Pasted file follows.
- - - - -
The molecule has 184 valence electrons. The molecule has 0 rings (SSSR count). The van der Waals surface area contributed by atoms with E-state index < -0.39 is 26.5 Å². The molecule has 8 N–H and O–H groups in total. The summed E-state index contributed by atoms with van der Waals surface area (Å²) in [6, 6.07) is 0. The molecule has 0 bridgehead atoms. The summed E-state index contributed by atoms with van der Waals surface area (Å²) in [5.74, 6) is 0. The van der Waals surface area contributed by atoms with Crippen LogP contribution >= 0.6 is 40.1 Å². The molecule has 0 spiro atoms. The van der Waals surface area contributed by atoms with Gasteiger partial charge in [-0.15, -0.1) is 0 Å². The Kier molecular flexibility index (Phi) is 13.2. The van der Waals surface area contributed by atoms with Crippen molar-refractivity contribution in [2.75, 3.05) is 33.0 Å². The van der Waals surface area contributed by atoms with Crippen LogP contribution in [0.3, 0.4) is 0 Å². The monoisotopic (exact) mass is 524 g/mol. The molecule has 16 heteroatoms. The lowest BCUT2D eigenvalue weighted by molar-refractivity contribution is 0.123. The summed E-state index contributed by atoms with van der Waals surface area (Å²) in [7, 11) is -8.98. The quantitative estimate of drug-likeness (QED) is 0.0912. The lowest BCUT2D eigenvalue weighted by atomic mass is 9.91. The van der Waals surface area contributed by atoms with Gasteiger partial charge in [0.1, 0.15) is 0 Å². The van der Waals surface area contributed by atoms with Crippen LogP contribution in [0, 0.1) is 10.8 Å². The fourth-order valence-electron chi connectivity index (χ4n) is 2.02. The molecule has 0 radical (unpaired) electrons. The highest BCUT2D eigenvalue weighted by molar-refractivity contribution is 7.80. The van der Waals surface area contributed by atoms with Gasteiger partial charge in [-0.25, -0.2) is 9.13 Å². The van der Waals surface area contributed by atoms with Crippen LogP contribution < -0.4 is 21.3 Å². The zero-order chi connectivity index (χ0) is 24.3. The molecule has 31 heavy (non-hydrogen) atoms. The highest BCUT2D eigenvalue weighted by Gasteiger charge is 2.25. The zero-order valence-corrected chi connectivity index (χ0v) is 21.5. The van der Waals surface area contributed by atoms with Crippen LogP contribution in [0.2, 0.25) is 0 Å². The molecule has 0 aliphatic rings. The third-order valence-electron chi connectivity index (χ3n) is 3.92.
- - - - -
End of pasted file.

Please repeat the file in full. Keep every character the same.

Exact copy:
The molecule has 184 valence electrons. The molecule has 0 rings (SSSR count). The van der Waals surface area contributed by atoms with E-state index < -0.39 is 26.5 Å². The molecule has 8 N–H and O–H groups in total. The summed E-state index contributed by atoms with van der Waals surface area (Å²) in [6, 6.07) is 0. The molecule has 0 bridgehead atoms. The summed E-state index contributed by atoms with van der Waals surface area (Å²) in [5.74, 6) is 0. The van der Waals surface area contributed by atoms with Crippen LogP contribution >= 0.6 is 40.1 Å². The molecule has 0 spiro atoms. The van der Waals surface area contributed by atoms with Gasteiger partial charge in [-0.15, -0.1) is 0 Å². The Kier molecular flexibility index (Phi) is 13.2. The van der Waals surface area contributed by atoms with Crippen molar-refractivity contribution in [2.75, 3.05) is 33.0 Å². The van der Waals surface area contributed by atoms with Crippen LogP contribution in [0.3, 0.4) is 0 Å². The monoisotopic (exact) mass is 524 g/mol. The molecule has 16 heteroatoms. The lowest BCUT2D eigenvalue weighted by molar-refractivity contribution is 0.123. The summed E-state index contributed by atoms with van der Waals surface area (Å²) in [7, 11) is -8.98. The quantitative estimate of drug-likeness (QED) is 0.0912. The lowest BCUT2D eigenvalue weighted by atomic mass is 9.91. The van der Waals surface area contributed by atoms with Gasteiger partial charge in [0.1, 0.15) is 0 Å². The van der Waals surface area contributed by atoms with Crippen LogP contribution in [0, 0.1) is 10.8 Å². The fourth-order valence-electron chi connectivity index (χ4n) is 2.02. The molecule has 0 radical (unpaired) electrons. The highest BCUT2D eigenvalue weighted by molar-refractivity contribution is 7.80. The van der Waals surface area contributed by atoms with Gasteiger partial charge in [-0.25, -0.2) is 9.13 Å². The van der Waals surface area contributed by atoms with Crippen LogP contribution < -0.4 is 21.3 Å². The zero-order chi connectivity index (χ0) is 24.3. The molecule has 31 heavy (non-hydrogen) atoms. The highest BCUT2D eigenvalue weighted by Gasteiger charge is 2.25. The zero-order valence-corrected chi connectivity index (χ0v) is 21.5. The van der Waals surface area contributed by atoms with Crippen LogP contribution in [0.2, 0.25) is 0 Å². The molecule has 0 aliphatic rings. The third-order valence-electron chi connectivity index (χ3n) is 3.92.